Reflecting on Surviving Breast Cancer

They say it’s less about the destination than the journey but in this case, success in their journey meant there was a destination: survival. For our CEO, Patricia Bible and her sister, Julia “Birdie” Eslinger, reflecting on their battles against breast cancer during this national breast cancer month reaffirms their gratefulness for the opportunity to share their story as survivors and offer wisdom for the more than 230,000 individuals who will be diagnosed with the disease this year.

Just a little more than a decade after her younger sister and our Office Manager Birdie was diagnosed, Patricia sat stunned at the news. She confesses, watching Birdie struggle with her treatment 12 years ago made her question whether everything entailed in fighting the disease was worth it. Still, flooded with concerns for her family and business, she forged ahead with the lessons of strength and courage she had come to know through her sister’s battle. And, she found her fight easier, thanks to advances in medicine that meant she didn’t have to go through chemotherapy and was essentially cancer-free after surgery.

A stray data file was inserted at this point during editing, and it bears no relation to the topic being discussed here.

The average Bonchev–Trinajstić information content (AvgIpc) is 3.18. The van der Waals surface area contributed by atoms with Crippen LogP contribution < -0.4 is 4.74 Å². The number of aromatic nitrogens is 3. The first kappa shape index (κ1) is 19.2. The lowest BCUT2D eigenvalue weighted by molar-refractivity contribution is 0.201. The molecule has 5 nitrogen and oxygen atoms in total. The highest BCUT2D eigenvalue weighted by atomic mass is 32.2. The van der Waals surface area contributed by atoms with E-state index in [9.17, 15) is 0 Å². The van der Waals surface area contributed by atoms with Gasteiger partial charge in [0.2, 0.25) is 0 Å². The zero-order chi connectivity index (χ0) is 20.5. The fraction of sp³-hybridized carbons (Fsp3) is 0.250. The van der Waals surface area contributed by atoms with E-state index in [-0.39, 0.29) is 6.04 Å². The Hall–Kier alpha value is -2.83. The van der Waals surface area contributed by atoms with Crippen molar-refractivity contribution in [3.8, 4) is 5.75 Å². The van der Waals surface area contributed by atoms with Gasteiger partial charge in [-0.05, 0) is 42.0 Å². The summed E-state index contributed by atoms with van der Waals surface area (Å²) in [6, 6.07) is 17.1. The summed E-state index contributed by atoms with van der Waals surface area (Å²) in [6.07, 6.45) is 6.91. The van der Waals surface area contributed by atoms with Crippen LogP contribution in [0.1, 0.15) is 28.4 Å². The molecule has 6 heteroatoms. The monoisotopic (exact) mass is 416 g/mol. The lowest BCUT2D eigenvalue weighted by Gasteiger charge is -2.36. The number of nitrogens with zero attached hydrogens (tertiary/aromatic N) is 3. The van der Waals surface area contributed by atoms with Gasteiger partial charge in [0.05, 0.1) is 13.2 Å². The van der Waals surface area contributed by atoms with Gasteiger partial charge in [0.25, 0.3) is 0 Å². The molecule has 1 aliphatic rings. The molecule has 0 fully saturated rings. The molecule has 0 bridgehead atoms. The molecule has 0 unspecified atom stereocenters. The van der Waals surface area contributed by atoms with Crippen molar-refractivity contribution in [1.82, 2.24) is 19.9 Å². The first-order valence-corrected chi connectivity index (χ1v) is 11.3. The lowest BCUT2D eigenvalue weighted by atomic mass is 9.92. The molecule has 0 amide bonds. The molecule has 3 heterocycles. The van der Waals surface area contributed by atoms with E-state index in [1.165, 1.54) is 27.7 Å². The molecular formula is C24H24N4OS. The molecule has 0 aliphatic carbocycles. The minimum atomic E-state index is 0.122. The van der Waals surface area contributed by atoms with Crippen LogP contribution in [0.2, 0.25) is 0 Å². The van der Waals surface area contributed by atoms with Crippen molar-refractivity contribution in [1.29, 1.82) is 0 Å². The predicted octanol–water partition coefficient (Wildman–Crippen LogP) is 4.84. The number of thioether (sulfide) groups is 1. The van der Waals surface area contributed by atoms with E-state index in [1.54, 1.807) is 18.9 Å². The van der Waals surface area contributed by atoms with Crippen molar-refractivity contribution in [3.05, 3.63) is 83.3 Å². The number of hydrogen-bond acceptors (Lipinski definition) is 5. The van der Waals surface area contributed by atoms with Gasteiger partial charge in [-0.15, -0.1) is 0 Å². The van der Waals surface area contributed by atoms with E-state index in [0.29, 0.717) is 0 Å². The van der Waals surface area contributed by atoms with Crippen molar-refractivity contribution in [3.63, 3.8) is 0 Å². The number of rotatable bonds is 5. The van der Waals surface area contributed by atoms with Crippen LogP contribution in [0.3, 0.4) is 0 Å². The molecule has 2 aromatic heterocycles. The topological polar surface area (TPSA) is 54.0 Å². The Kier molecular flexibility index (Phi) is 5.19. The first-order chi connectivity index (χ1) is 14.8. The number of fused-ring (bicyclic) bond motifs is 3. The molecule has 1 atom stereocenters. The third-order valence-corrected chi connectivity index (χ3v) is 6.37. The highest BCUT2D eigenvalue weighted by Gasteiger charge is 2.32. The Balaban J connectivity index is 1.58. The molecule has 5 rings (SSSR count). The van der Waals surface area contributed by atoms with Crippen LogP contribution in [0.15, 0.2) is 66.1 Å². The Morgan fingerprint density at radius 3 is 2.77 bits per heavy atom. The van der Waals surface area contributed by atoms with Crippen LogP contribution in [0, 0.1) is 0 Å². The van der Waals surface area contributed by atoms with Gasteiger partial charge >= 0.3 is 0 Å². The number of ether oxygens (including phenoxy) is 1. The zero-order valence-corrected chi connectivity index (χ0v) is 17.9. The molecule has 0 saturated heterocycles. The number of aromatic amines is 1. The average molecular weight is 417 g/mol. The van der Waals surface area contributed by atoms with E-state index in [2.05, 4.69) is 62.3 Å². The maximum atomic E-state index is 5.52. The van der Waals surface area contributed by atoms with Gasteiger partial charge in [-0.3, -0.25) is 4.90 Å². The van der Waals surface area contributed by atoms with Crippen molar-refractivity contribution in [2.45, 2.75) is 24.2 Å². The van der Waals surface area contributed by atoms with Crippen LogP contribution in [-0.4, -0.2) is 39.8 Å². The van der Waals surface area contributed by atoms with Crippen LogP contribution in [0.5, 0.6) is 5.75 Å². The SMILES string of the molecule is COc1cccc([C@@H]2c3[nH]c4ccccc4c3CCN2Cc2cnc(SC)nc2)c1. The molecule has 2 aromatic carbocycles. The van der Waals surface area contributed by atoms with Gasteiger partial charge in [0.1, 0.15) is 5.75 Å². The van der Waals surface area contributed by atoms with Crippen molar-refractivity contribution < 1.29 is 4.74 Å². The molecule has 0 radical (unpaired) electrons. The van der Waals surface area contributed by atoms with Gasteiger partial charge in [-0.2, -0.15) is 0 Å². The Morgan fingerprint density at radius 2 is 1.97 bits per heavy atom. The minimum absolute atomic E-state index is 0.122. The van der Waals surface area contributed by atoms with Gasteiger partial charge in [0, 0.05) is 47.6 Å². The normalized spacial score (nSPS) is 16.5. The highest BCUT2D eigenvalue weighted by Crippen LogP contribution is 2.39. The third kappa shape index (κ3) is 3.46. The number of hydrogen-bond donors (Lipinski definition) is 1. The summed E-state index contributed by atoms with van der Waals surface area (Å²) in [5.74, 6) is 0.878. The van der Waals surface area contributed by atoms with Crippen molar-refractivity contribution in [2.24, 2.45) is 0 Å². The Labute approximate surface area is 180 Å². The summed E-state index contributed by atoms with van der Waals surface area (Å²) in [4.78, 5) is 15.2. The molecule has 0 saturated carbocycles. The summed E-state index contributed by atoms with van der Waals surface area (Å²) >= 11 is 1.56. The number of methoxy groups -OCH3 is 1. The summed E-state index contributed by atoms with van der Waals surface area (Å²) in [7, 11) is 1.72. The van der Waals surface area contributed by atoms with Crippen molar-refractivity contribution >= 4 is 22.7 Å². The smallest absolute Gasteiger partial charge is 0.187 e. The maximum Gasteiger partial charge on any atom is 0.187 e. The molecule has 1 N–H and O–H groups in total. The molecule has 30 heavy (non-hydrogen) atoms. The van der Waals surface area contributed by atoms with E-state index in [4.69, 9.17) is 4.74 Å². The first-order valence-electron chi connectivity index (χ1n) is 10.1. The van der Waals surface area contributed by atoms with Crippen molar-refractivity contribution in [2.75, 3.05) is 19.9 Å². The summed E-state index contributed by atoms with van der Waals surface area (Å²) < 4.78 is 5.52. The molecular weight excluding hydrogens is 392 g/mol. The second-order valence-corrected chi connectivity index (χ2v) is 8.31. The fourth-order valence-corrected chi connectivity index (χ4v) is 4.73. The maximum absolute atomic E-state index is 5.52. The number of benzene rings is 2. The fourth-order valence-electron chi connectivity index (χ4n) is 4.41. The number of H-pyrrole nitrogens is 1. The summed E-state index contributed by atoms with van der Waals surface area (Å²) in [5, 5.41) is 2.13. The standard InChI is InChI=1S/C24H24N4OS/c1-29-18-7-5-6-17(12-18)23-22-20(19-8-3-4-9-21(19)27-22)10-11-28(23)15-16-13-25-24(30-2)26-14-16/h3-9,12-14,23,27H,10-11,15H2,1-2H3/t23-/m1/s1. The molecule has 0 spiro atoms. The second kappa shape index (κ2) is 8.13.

Sister's Breast Cancer Survival Story
Now, one year later, Patricia focuses on her new personal mission of encouraging others to participate in regular mammography and self-examinations. As the most common cancer among women and second most common cancer of all, understanding breast cancer and engaging in frequent screenings is the key to success stories like Patricia and Birdie’s.

For more information on getting involved in the fight against breast cancer, visit the American Cancer Society for news on walks, fundraisers, and mobile mammography events. Most importantly, take the time to offer hope to those diagnosed with the disease and encourage loved ones to learn about their options for early detection.

Chelsea B. Sanz
Chelsea B. Sanz

Chelsea Sanz has lived in East Tennessee since her family moved here from South Florida just before she started high school. While she initially begrudged her new home state, she eventually realized she had come to not only love it, but to “bleed orange” as University of Tennessee Volunteers fans here like to say. She and her boyfriend Hunter, a trail worker for Great Smoky Mountains National Park, enjoy exploring the nation’s most visited national park and coming up with their own farm-to-table recipes.

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